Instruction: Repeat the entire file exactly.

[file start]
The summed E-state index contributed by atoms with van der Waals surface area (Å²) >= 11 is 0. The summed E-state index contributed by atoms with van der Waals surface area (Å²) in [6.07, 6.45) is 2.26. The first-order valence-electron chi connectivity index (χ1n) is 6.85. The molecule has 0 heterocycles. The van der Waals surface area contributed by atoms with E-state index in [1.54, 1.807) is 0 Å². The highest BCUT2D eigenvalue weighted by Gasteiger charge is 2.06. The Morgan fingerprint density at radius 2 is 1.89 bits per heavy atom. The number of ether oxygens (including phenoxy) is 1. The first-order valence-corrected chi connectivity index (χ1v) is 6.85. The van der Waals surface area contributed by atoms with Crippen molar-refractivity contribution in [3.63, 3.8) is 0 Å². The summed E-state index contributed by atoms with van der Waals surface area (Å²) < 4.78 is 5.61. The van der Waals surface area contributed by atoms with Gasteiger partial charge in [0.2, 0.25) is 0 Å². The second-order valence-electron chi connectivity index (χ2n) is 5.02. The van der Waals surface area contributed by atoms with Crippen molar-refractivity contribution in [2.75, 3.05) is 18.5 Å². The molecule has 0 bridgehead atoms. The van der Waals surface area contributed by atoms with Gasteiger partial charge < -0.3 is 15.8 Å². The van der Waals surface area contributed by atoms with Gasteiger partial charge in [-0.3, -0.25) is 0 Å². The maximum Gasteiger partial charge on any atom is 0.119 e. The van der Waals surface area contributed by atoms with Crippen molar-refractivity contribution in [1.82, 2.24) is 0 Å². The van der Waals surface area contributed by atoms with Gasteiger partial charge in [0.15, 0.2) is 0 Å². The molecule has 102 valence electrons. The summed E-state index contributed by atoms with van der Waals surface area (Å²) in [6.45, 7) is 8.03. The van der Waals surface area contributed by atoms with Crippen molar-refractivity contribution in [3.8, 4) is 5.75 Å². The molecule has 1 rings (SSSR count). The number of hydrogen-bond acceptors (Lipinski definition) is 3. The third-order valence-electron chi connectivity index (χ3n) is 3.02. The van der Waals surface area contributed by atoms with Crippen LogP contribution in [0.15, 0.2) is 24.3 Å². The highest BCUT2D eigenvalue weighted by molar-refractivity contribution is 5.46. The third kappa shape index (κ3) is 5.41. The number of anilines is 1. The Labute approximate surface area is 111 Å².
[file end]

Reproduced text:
The summed E-state index contributed by atoms with van der Waals surface area (Å²) >= 11 is 0. The summed E-state index contributed by atoms with van der Waals surface area (Å²) in [6.07, 6.45) is 2.26. The first-order valence-electron chi connectivity index (χ1n) is 6.85. The molecule has 0 heterocycles. The van der Waals surface area contributed by atoms with E-state index in [1.54, 1.807) is 0 Å². The highest BCUT2D eigenvalue weighted by Gasteiger charge is 2.06. The Morgan fingerprint density at radius 2 is 1.89 bits per heavy atom. The number of ether oxygens (including phenoxy) is 1. The first-order valence-corrected chi connectivity index (χ1v) is 6.85. The van der Waals surface area contributed by atoms with Crippen molar-refractivity contribution in [3.63, 3.8) is 0 Å². The summed E-state index contributed by atoms with van der Waals surface area (Å²) < 4.78 is 5.61. The van der Waals surface area contributed by atoms with Gasteiger partial charge in [0.2, 0.25) is 0 Å². The second-order valence-electron chi connectivity index (χ2n) is 5.02. The van der Waals surface area contributed by atoms with Crippen molar-refractivity contribution in [2.75, 3.05) is 18.5 Å². The molecule has 0 bridgehead atoms. The van der Waals surface area contributed by atoms with Gasteiger partial charge < -0.3 is 15.8 Å². The van der Waals surface area contributed by atoms with Gasteiger partial charge in [-0.3, -0.25) is 0 Å². The maximum Gasteiger partial charge on any atom is 0.119 e. The van der Waals surface area contributed by atoms with Crippen molar-refractivity contribution in [1.82, 2.24) is 0 Å². The van der Waals surface area contributed by atoms with Gasteiger partial charge in [0.15, 0.2) is 0 Å². The molecule has 102 valence electrons. The summed E-state index contributed by atoms with van der Waals surface area (Å²) in [6.45, 7) is 8.03. The van der Waals surface area contributed by atoms with Crippen molar-refractivity contribution in [3.8, 4) is 5.75 Å². The molecule has 1 rings (SSSR count). The number of hydrogen-bond acceptors (Lipinski definition) is 3. The third-order valence-electron chi connectivity index (χ3n) is 3.02. The van der Waals surface area contributed by atoms with Crippen LogP contribution in [0.15, 0.2) is 24.3 Å². The highest BCUT2D eigenvalue weighted by molar-refractivity contribution is 5.46. The third kappa shape index (κ3) is 5.41. The number of anilines is 1. The Labute approximate surface area is 111 Å².